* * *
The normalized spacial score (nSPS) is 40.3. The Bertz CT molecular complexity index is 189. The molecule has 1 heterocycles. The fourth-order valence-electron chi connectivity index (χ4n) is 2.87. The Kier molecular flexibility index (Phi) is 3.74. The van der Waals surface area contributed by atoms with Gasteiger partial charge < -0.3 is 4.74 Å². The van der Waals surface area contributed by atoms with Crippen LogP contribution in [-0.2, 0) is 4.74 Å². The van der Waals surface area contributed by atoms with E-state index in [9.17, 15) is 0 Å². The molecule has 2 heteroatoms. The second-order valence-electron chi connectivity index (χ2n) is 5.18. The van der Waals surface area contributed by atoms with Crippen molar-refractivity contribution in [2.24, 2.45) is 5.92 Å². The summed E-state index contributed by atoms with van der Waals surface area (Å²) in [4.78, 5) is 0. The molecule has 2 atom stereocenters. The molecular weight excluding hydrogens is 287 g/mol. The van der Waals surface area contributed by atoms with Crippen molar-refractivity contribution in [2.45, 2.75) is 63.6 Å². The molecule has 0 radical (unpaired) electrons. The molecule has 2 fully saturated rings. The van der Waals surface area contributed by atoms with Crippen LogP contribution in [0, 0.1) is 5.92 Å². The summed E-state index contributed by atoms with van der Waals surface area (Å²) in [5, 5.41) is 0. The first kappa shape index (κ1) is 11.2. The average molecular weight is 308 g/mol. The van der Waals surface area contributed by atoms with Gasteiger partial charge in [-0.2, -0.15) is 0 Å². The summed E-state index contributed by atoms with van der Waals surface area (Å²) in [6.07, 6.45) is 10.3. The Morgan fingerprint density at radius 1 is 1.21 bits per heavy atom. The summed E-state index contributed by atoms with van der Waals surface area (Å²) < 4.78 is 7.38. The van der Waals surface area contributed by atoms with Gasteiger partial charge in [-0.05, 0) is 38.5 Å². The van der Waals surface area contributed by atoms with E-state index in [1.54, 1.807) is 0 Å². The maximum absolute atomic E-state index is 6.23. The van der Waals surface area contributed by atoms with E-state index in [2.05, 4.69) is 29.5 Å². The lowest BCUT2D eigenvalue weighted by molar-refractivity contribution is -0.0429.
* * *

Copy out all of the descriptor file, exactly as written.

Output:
The normalized spacial score (nSPS) is 40.3. The Bertz CT molecular complexity index is 189. The molecule has 1 heterocycles. The fourth-order valence-electron chi connectivity index (χ4n) is 2.87. The Kier molecular flexibility index (Phi) is 3.74. The van der Waals surface area contributed by atoms with Gasteiger partial charge < -0.3 is 4.74 Å². The van der Waals surface area contributed by atoms with Crippen LogP contribution in [-0.2, 0) is 4.74 Å². The van der Waals surface area contributed by atoms with E-state index in [9.17, 15) is 0 Å². The molecule has 2 heteroatoms. The second-order valence-electron chi connectivity index (χ2n) is 5.18. The van der Waals surface area contributed by atoms with Crippen molar-refractivity contribution in [2.24, 2.45) is 5.92 Å². The summed E-state index contributed by atoms with van der Waals surface area (Å²) in [4.78, 5) is 0. The molecule has 2 atom stereocenters. The molecular weight excluding hydrogens is 287 g/mol. The van der Waals surface area contributed by atoms with Crippen molar-refractivity contribution in [2.45, 2.75) is 63.6 Å². The molecule has 0 radical (unpaired) electrons. The molecule has 2 fully saturated rings. The van der Waals surface area contributed by atoms with Crippen LogP contribution in [0, 0.1) is 5.92 Å². The summed E-state index contributed by atoms with van der Waals surface area (Å²) in [5, 5.41) is 0. The first kappa shape index (κ1) is 11.2. The average molecular weight is 308 g/mol. The van der Waals surface area contributed by atoms with Gasteiger partial charge in [-0.2, -0.15) is 0 Å². The summed E-state index contributed by atoms with van der Waals surface area (Å²) in [6.07, 6.45) is 10.3. The Morgan fingerprint density at radius 1 is 1.21 bits per heavy atom. The summed E-state index contributed by atoms with van der Waals surface area (Å²) < 4.78 is 7.38. The van der Waals surface area contributed by atoms with Gasteiger partial charge in [-0.05, 0) is 38.5 Å². The van der Waals surface area contributed by atoms with E-state index in [1.54, 1.807) is 0 Å². The maximum absolute atomic E-state index is 6.23. The van der Waals surface area contributed by atoms with E-state index in [2.05, 4.69) is 29.5 Å². The lowest BCUT2D eigenvalue weighted by molar-refractivity contribution is -0.0429.